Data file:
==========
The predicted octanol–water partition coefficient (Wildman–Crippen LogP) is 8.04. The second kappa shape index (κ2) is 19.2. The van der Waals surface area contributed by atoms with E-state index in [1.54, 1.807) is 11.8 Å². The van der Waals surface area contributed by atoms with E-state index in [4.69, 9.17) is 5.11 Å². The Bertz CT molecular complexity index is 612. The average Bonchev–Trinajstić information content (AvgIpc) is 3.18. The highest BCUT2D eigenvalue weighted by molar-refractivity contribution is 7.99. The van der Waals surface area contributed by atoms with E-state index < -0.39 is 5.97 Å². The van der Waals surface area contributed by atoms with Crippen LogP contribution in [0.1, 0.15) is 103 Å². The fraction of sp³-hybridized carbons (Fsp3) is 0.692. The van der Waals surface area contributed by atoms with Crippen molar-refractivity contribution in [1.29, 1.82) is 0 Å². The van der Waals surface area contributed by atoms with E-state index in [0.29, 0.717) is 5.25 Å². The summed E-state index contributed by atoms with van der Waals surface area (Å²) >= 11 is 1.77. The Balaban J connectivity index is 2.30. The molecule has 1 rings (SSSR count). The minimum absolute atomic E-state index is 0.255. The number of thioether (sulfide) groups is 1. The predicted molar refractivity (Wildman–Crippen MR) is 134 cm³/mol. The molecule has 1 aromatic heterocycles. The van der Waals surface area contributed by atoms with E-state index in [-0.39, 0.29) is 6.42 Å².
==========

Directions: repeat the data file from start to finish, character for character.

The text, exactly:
The predicted octanol–water partition coefficient (Wildman–Crippen LogP) is 8.04. The second kappa shape index (κ2) is 19.2. The van der Waals surface area contributed by atoms with E-state index in [1.54, 1.807) is 11.8 Å². The van der Waals surface area contributed by atoms with E-state index in [4.69, 9.17) is 5.11 Å². The Bertz CT molecular complexity index is 612. The average Bonchev–Trinajstić information content (AvgIpc) is 3.18. The highest BCUT2D eigenvalue weighted by molar-refractivity contribution is 7.99. The van der Waals surface area contributed by atoms with E-state index < -0.39 is 5.97 Å². The van der Waals surface area contributed by atoms with Crippen LogP contribution in [0.1, 0.15) is 103 Å². The fraction of sp³-hybridized carbons (Fsp3) is 0.692. The van der Waals surface area contributed by atoms with Crippen molar-refractivity contribution in [1.29, 1.82) is 0 Å². The van der Waals surface area contributed by atoms with E-state index in [0.29, 0.717) is 5.25 Å². The summed E-state index contributed by atoms with van der Waals surface area (Å²) >= 11 is 1.77. The Balaban J connectivity index is 2.30. The molecule has 1 rings (SSSR count). The minimum absolute atomic E-state index is 0.255. The number of thioether (sulfide) groups is 1. The predicted molar refractivity (Wildman–Crippen MR) is 134 cm³/mol. The molecule has 1 aromatic heterocycles. The van der Waals surface area contributed by atoms with E-state index in [-0.39, 0.29) is 6.42 Å².